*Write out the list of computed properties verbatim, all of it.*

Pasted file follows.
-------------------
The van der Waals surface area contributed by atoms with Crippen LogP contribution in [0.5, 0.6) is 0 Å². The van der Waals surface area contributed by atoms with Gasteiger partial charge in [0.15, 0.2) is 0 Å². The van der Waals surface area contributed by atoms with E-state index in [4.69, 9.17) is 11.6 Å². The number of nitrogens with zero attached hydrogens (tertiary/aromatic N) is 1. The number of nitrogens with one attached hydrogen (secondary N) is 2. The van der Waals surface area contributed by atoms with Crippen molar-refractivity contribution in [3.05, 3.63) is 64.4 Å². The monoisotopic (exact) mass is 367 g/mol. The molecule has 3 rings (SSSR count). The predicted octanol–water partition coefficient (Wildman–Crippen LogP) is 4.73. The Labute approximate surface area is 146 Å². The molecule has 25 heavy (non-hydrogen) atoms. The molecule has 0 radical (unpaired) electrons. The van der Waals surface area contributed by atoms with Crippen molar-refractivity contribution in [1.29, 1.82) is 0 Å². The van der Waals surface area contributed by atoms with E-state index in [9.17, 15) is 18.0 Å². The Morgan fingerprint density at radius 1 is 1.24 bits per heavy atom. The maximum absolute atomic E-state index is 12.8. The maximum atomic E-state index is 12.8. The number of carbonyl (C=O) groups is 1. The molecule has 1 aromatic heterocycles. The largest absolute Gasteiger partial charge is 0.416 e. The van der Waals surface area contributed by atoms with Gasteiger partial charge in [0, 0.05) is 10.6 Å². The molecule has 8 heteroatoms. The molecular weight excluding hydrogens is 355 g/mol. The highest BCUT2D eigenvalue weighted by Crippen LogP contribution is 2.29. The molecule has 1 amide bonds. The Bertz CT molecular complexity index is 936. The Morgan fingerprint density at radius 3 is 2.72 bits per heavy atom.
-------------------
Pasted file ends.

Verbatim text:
The van der Waals surface area contributed by atoms with Crippen LogP contribution in [0.5, 0.6) is 0 Å². The van der Waals surface area contributed by atoms with Gasteiger partial charge in [0.15, 0.2) is 0 Å². The van der Waals surface area contributed by atoms with E-state index in [4.69, 9.17) is 11.6 Å². The number of nitrogens with zero attached hydrogens (tertiary/aromatic N) is 1. The number of nitrogens with one attached hydrogen (secondary N) is 2. The van der Waals surface area contributed by atoms with Crippen molar-refractivity contribution in [3.05, 3.63) is 64.4 Å². The monoisotopic (exact) mass is 367 g/mol. The molecule has 3 rings (SSSR count). The predicted octanol–water partition coefficient (Wildman–Crippen LogP) is 4.73. The Labute approximate surface area is 146 Å². The molecule has 25 heavy (non-hydrogen) atoms. The molecule has 0 radical (unpaired) electrons. The van der Waals surface area contributed by atoms with Crippen molar-refractivity contribution in [1.29, 1.82) is 0 Å². The van der Waals surface area contributed by atoms with E-state index in [9.17, 15) is 18.0 Å². The Morgan fingerprint density at radius 1 is 1.24 bits per heavy atom. The maximum absolute atomic E-state index is 12.8. The maximum atomic E-state index is 12.8. The number of carbonyl (C=O) groups is 1. The molecule has 1 aromatic heterocycles. The largest absolute Gasteiger partial charge is 0.416 e. The van der Waals surface area contributed by atoms with Gasteiger partial charge in [0, 0.05) is 10.6 Å². The molecule has 8 heteroatoms. The molecular weight excluding hydrogens is 355 g/mol. The highest BCUT2D eigenvalue weighted by Crippen LogP contribution is 2.29. The molecule has 1 amide bonds. The Bertz CT molecular complexity index is 936. The Morgan fingerprint density at radius 3 is 2.72 bits per heavy atom.